"Restrict the appellate jurisdiction of the Supreme Court to those cases in which the justices who participate in the review and disposition of the cases (a) have no conflict of interest and (b) sign and file affidavits affirming they have no conflicts of interest. If a justice with a conflict of interest recuses themselves, the Court can exercise appellate jurisdiction. "

" Fix the Court has compiled a list of recent conflicts, including the following:

Justice Scalia attended Koch Industries-backed retreat in Palm Springs in 2007, a time when Koch was bankrolling several litigants with cases before the Supreme Court;

Justice Scalia flew on a private plane to stay for free in a $700-per-night room at the ranch of a businessman whose company had a case before the Court the prior year (Scalia voted favorably for the company).

Justice Barrett refused to recuse herself from a case involving Americans for Prosperity, which spent more than $1 million to help get Barrett confirmed.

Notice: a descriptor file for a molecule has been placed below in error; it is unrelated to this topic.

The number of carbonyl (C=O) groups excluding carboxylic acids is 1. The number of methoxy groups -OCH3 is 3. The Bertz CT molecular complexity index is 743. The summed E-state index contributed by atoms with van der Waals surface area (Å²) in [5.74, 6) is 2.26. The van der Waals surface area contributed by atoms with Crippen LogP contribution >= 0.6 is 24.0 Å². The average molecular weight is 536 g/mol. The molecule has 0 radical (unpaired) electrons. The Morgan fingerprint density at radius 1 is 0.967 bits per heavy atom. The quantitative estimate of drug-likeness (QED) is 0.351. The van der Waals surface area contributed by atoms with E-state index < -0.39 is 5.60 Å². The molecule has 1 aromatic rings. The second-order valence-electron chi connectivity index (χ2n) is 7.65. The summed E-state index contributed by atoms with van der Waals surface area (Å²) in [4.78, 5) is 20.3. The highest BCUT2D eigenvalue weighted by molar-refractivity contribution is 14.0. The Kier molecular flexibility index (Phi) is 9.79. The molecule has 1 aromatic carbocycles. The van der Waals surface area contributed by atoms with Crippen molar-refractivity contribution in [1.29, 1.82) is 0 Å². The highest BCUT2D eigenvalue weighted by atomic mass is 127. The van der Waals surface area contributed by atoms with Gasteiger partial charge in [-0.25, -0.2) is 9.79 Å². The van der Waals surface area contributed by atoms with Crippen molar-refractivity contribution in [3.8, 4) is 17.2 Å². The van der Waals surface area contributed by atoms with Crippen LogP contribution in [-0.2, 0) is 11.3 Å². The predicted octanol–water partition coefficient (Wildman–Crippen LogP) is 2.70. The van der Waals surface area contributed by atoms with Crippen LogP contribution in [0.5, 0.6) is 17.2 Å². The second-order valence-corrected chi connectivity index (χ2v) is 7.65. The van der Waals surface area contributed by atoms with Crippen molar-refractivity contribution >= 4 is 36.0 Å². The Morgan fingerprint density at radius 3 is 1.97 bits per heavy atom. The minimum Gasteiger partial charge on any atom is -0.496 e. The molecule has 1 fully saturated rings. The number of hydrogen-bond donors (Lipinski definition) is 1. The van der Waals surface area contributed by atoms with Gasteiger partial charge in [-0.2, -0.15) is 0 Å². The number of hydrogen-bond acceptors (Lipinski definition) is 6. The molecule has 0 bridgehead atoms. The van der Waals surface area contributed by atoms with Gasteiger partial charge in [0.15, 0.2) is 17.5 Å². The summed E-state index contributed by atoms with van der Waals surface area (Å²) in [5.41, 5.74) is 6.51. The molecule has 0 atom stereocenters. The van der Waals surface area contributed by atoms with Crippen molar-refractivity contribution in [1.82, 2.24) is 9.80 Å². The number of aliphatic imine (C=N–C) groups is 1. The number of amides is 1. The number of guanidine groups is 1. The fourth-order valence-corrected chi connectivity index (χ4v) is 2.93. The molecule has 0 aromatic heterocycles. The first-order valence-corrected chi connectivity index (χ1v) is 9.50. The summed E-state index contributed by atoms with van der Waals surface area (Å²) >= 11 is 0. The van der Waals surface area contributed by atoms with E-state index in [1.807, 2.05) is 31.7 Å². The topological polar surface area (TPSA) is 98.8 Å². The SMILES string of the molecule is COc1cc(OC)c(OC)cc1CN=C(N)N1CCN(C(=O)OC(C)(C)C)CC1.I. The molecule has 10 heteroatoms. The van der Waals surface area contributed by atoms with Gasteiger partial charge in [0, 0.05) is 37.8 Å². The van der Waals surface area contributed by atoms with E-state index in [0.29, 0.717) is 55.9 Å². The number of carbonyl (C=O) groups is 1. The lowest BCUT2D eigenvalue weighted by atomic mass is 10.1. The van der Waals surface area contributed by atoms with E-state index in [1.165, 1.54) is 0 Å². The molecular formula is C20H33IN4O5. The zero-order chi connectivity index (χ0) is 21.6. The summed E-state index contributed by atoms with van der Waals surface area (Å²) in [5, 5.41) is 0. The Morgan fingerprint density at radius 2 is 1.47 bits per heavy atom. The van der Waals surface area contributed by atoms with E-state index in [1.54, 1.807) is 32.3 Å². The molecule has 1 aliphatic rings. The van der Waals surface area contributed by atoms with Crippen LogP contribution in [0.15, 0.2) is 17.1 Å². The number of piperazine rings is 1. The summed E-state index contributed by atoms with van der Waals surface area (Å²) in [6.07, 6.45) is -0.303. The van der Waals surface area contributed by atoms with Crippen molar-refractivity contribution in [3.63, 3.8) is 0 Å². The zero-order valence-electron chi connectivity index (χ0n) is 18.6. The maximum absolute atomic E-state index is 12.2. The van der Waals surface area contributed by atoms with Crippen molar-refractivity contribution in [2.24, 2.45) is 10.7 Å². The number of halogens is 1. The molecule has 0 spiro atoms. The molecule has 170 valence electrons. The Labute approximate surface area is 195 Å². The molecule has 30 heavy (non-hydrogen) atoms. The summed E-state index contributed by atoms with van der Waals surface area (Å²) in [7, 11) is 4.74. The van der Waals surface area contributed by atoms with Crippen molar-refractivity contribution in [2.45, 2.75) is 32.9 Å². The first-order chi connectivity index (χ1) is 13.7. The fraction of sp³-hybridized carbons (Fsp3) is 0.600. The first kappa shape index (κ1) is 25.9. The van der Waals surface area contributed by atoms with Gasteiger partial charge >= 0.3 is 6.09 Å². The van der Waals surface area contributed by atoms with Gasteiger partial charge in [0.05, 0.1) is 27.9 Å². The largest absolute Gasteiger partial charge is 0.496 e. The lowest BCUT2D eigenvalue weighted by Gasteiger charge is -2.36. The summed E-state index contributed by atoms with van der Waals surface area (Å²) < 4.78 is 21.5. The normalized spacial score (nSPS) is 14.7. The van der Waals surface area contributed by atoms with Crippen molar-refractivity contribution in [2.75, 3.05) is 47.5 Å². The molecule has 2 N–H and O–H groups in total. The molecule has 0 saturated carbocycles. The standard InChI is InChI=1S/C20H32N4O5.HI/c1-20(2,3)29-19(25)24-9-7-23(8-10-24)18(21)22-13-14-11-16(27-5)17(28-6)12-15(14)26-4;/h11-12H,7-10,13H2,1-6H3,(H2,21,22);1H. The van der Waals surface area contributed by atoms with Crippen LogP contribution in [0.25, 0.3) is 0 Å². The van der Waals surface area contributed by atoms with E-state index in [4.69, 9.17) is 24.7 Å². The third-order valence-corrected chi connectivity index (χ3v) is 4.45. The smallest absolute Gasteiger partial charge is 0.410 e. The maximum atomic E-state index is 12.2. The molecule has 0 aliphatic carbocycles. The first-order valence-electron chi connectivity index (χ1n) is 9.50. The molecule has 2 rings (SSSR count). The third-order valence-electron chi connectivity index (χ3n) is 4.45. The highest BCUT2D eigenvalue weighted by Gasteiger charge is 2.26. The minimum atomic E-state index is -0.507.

Justices Alito and Kavanaugh met at the Supreme Court with the head of the National Organization for Marriage when it was appearing before the Court to urge opposition to the inclusion of gay and lesbian workers under Title VII of the Civil Rights Act. Although the Court granted protections to gay and lesbian workers, Alito and Kavanaugh dissented.

Justice Gorsuch failed to recuse himself from a case involving Penguin Random House when Gorsuch had earned more than $650,000 from his book contract with Penguin Random House since becoming a justice.

It is debatable whether Congress can force Supreme Court justices to adopt an enforceable code of ethics. But the Constitution provides that Congress can restrict the appellate jurisdiction of the Court, as provided in Article III, Section 2:

[T]he Supreme Court shall have appellate Jurisdiction, both as to Law and Fact, with such Exceptions, and under such Regulations as the Congress shall make.

Congress has restricted the Court’s appellate jurisdiction in the past, and justices of the Court have repeatedly recognized the right of Congress to do so. See Joshua Zeitz writing in Politico, Opinion | How the Founders Intended to Check the Supreme Court’s Power. "

July 3, 2022

Land phone over Internet? Anybody have experience with it?

Which service? OOMA? others?

Would 3 mbps internet be fast enough to handle usual use?

I'm thinking of trying it out before switching my land line phone number to it.

Very interested in hearing how others have found it to work...problems etc.